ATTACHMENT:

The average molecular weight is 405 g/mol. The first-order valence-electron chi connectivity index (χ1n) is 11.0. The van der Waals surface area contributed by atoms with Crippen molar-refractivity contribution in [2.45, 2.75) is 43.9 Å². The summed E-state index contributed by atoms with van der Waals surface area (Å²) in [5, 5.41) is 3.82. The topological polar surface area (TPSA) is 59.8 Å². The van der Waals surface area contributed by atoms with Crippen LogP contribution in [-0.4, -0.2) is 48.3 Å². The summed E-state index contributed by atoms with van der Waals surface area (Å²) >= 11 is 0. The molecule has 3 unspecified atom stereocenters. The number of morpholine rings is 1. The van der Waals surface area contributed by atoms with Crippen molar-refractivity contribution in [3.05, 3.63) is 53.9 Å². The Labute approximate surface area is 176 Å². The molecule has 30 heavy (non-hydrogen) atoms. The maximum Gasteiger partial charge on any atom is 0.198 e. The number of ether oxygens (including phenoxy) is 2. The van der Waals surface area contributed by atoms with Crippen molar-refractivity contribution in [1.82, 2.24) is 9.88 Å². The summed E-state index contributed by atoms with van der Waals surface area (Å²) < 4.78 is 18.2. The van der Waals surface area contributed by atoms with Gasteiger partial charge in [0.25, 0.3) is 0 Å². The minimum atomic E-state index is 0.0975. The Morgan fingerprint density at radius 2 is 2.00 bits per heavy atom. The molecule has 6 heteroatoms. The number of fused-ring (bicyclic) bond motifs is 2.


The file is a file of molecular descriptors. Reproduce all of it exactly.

The average molecular weight is 405 g/mol. The first-order valence-electron chi connectivity index (χ1n) is 11.0. The van der Waals surface area contributed by atoms with Crippen molar-refractivity contribution in [2.45, 2.75) is 43.9 Å². The summed E-state index contributed by atoms with van der Waals surface area (Å²) in [5, 5.41) is 3.82. The topological polar surface area (TPSA) is 59.8 Å². The van der Waals surface area contributed by atoms with Crippen LogP contribution in [-0.4, -0.2) is 48.3 Å². The summed E-state index contributed by atoms with van der Waals surface area (Å²) >= 11 is 0. The molecule has 3 unspecified atom stereocenters. The number of morpholine rings is 1. The van der Waals surface area contributed by atoms with Crippen molar-refractivity contribution in [3.05, 3.63) is 53.9 Å². The Labute approximate surface area is 176 Å². The molecule has 30 heavy (non-hydrogen) atoms. The maximum Gasteiger partial charge on any atom is 0.198 e. The number of ether oxygens (including phenoxy) is 2. The van der Waals surface area contributed by atoms with Crippen molar-refractivity contribution in [1.82, 2.24) is 9.88 Å². The summed E-state index contributed by atoms with van der Waals surface area (Å²) < 4.78 is 18.2. The van der Waals surface area contributed by atoms with Gasteiger partial charge in [0.25, 0.3) is 0 Å². The minimum atomic E-state index is 0.0975. The Morgan fingerprint density at radius 2 is 2.00 bits per heavy atom. The molecule has 6 heteroatoms. The number of fused-ring (bicyclic) bond motifs is 2.